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5 Signs That Your Ex Was *Literally* A Psychopath


5 Signs That Your Ex Was *Literally* A Psychopath

We’ve all heard or even said that one hyperbolic sentence before to sum up a past lover: She/He was a total psycho.

psycho 1

Although psychopathy is used often to describe exes who call and text way too much when you’ve clearly broken it off, dating a person who would literally be diagnosed with clinical psychopathy would be a very different experience than receiving a few unwanted texts.

Psychology Today defines psychopathy:

Psychopathy is among the most difficult disorders to spot. The psychopath can appear normal, even charming. Underneath, he lacks conscience and empathy, making him manipulative, volatile and often (but by no means always) criminal. Adult psychopathy is largely impervious to treatment, though programs are in place to treat callous, unemotional youth in hopes of preventing them from maturing into psychopaths.

Because psychopaths can appear charming, they’re pretty hard to peg as callous in the beginning.

If you’ve often wondered about an ex who seemed a little more true to the definition of psychopathic than your friends and family believed, check out these 5 symptoms of psychopathy that are most common in people with the disorder – and keep in mind that it’s typically a disorder that is determined by genetics and environment, so if your ex was literally a psychopath, cut her/him some slack.

1. Your ex had a strange way of dating in the beginning

In the beginning stages of dating, the honeymoon phase is clear. You’re both on your best behavior and trying to show the other partner how much value you can bring into their lives.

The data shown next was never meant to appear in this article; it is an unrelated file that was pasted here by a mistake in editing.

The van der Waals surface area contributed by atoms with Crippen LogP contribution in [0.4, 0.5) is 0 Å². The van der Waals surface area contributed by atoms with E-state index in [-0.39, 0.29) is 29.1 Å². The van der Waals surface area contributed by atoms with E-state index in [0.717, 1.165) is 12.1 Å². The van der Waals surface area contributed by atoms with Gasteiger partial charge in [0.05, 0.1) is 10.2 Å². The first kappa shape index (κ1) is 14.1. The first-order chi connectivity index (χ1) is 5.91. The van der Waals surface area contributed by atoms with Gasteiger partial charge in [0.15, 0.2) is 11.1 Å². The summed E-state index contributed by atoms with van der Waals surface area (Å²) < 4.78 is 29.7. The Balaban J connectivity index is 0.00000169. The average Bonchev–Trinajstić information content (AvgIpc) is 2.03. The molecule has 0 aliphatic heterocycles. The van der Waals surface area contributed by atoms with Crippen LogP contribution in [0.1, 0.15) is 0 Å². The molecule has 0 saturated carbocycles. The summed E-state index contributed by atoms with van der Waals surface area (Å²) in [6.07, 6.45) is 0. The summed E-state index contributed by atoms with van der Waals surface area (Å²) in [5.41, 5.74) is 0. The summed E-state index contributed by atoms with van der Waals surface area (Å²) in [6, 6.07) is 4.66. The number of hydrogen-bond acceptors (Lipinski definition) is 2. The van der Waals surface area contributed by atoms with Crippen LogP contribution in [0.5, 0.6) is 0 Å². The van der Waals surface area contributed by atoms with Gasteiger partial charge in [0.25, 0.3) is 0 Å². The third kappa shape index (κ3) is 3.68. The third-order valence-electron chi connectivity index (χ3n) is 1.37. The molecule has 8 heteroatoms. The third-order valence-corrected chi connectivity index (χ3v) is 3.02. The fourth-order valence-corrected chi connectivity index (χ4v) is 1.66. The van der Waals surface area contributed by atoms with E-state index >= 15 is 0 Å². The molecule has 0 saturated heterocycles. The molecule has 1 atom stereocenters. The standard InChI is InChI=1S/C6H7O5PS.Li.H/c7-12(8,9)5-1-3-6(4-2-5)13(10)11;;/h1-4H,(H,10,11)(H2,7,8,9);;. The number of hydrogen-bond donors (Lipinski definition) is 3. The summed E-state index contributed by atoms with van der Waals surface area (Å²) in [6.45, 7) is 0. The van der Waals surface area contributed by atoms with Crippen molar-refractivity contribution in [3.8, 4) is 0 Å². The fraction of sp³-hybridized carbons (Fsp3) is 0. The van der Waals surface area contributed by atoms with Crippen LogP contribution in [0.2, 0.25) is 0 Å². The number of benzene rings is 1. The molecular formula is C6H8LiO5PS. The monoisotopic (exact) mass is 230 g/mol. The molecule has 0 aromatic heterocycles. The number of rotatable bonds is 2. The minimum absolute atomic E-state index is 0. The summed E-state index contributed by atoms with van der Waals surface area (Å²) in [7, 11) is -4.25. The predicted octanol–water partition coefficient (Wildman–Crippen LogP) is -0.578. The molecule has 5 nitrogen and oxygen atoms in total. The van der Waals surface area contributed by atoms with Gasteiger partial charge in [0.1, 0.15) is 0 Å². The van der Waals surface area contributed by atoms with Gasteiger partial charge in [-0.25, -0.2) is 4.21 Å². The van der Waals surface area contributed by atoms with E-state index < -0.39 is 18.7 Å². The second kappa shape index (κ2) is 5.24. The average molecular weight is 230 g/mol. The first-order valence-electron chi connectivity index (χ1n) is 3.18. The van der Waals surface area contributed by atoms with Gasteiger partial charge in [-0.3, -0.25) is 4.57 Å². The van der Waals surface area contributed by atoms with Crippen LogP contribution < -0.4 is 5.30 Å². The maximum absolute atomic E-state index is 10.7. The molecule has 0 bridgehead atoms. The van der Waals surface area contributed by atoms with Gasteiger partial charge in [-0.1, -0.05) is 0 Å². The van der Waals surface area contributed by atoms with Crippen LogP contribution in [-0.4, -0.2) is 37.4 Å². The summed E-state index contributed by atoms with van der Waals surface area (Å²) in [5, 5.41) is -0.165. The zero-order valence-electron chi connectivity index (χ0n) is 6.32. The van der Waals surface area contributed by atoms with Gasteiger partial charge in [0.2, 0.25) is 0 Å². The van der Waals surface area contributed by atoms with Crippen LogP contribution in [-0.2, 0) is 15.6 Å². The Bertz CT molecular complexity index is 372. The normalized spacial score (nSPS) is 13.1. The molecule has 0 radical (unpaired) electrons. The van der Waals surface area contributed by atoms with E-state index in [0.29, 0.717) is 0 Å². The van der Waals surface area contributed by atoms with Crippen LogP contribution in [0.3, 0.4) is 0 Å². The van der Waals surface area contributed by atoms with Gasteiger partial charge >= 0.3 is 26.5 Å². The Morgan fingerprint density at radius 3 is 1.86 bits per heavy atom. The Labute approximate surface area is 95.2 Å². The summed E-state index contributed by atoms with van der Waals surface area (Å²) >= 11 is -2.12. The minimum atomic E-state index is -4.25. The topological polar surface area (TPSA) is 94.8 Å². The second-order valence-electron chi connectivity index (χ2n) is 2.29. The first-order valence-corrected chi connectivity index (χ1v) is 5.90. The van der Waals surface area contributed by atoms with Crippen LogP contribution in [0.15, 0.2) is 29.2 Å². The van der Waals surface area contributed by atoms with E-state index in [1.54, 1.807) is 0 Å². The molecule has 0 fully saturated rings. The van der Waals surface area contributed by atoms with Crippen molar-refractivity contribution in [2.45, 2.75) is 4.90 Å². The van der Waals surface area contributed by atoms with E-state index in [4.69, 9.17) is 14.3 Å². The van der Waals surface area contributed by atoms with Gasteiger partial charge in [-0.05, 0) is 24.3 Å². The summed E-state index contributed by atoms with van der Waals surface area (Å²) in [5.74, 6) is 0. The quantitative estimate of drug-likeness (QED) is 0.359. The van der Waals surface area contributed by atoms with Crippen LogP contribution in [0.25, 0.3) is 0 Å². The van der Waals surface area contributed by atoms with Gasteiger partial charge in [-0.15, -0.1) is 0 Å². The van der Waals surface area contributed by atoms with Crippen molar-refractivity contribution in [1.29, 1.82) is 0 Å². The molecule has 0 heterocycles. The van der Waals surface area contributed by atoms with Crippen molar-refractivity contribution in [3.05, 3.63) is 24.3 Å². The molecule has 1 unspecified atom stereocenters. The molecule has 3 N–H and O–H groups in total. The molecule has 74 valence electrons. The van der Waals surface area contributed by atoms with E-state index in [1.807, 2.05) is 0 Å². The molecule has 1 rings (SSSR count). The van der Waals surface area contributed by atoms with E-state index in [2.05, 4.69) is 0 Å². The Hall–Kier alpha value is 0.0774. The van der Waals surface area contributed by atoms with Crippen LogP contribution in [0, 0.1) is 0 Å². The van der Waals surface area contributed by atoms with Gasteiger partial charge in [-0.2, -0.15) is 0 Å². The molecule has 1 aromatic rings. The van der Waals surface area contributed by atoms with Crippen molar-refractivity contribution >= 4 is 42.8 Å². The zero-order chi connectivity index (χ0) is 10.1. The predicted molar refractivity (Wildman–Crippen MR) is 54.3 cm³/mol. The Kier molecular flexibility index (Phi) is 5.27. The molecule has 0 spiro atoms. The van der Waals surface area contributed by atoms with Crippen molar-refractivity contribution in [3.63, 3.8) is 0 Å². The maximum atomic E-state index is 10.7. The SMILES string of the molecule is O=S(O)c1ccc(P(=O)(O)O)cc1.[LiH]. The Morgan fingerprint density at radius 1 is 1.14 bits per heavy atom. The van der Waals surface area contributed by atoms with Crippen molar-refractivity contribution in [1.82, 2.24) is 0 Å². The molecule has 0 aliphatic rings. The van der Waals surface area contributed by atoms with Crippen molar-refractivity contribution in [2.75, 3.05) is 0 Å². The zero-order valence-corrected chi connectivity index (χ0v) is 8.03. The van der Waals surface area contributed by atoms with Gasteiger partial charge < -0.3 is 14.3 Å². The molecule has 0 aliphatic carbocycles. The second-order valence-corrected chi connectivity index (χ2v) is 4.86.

People suffering from psychopathy use this initial phase as a game to get what they want after the honeymoon is over: your obedience.

Typically a psychopath will shower their new date with kindness, attention, time, gifts, etc, but none of it is actually free. It all comes with strings attached, and it’s expected to be repaid once the honeymoon phase is complete.

Psychologists refer to this phase as grooming. No real or deep connection is ever made during this time.

2. Your ex LOVED everything you love

Huffington Post explains this particular habit of psychopaths best, “Psychopaths will try to convince you that you are soul mates, just alike. [S]he loves all the things you love and you have all of the same interests. If you had a tough childhood, [s]he will say something like, ‘We both had it rough. That’s why we understand each other.’ If there’s an obscure book you love, [s]he will make sure to love it too.”

This is referred to by psychologists as mirroring, and it has a different goal at each stage in a relationship.